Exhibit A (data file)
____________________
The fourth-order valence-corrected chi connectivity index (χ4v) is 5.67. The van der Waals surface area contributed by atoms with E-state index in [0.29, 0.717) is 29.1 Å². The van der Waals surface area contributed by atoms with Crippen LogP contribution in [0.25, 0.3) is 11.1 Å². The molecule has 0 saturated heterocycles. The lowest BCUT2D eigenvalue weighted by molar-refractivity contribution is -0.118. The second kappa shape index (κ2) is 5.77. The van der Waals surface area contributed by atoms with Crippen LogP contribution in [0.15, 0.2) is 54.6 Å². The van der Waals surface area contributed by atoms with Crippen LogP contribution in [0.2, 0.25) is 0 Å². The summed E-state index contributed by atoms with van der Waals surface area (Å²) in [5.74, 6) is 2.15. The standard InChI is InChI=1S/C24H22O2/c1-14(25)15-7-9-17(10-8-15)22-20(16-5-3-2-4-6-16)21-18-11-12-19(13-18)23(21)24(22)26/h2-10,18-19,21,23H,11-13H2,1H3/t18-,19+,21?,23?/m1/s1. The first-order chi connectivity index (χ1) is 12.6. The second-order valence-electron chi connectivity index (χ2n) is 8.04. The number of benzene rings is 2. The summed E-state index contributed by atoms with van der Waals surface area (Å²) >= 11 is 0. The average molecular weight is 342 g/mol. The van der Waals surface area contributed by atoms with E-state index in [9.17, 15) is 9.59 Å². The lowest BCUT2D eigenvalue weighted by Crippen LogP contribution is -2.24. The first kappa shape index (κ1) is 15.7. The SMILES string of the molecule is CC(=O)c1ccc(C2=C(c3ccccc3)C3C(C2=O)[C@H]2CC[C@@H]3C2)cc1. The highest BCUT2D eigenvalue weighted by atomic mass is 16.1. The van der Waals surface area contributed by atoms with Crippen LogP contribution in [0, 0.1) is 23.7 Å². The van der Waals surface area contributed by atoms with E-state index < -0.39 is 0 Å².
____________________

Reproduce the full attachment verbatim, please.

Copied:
The fourth-order valence-corrected chi connectivity index (χ4v) is 5.67. The van der Waals surface area contributed by atoms with E-state index in [0.29, 0.717) is 29.1 Å². The van der Waals surface area contributed by atoms with Crippen LogP contribution in [0.25, 0.3) is 11.1 Å². The molecule has 0 saturated heterocycles. The lowest BCUT2D eigenvalue weighted by molar-refractivity contribution is -0.118. The second kappa shape index (κ2) is 5.77. The van der Waals surface area contributed by atoms with Crippen LogP contribution in [0.15, 0.2) is 54.6 Å². The van der Waals surface area contributed by atoms with Crippen LogP contribution in [0.2, 0.25) is 0 Å². The summed E-state index contributed by atoms with van der Waals surface area (Å²) in [5.74, 6) is 2.15. The standard InChI is InChI=1S/C24H22O2/c1-14(25)15-7-9-17(10-8-15)22-20(16-5-3-2-4-6-16)21-18-11-12-19(13-18)23(21)24(22)26/h2-10,18-19,21,23H,11-13H2,1H3/t18-,19+,21?,23?/m1/s1. The first-order chi connectivity index (χ1) is 12.6. The second-order valence-electron chi connectivity index (χ2n) is 8.04. The number of benzene rings is 2. The summed E-state index contributed by atoms with van der Waals surface area (Å²) >= 11 is 0. The average molecular weight is 342 g/mol. The van der Waals surface area contributed by atoms with E-state index in [9.17, 15) is 9.59 Å². The lowest BCUT2D eigenvalue weighted by Crippen LogP contribution is -2.24. The first kappa shape index (κ1) is 15.7. The SMILES string of the molecule is CC(=O)c1ccc(C2=C(c3ccccc3)C3C(C2=O)[C@H]2CC[C@@H]3C2)cc1. The highest BCUT2D eigenvalue weighted by atomic mass is 16.1. The van der Waals surface area contributed by atoms with Crippen LogP contribution in [0, 0.1) is 23.7 Å². The van der Waals surface area contributed by atoms with E-state index < -0.39 is 0 Å².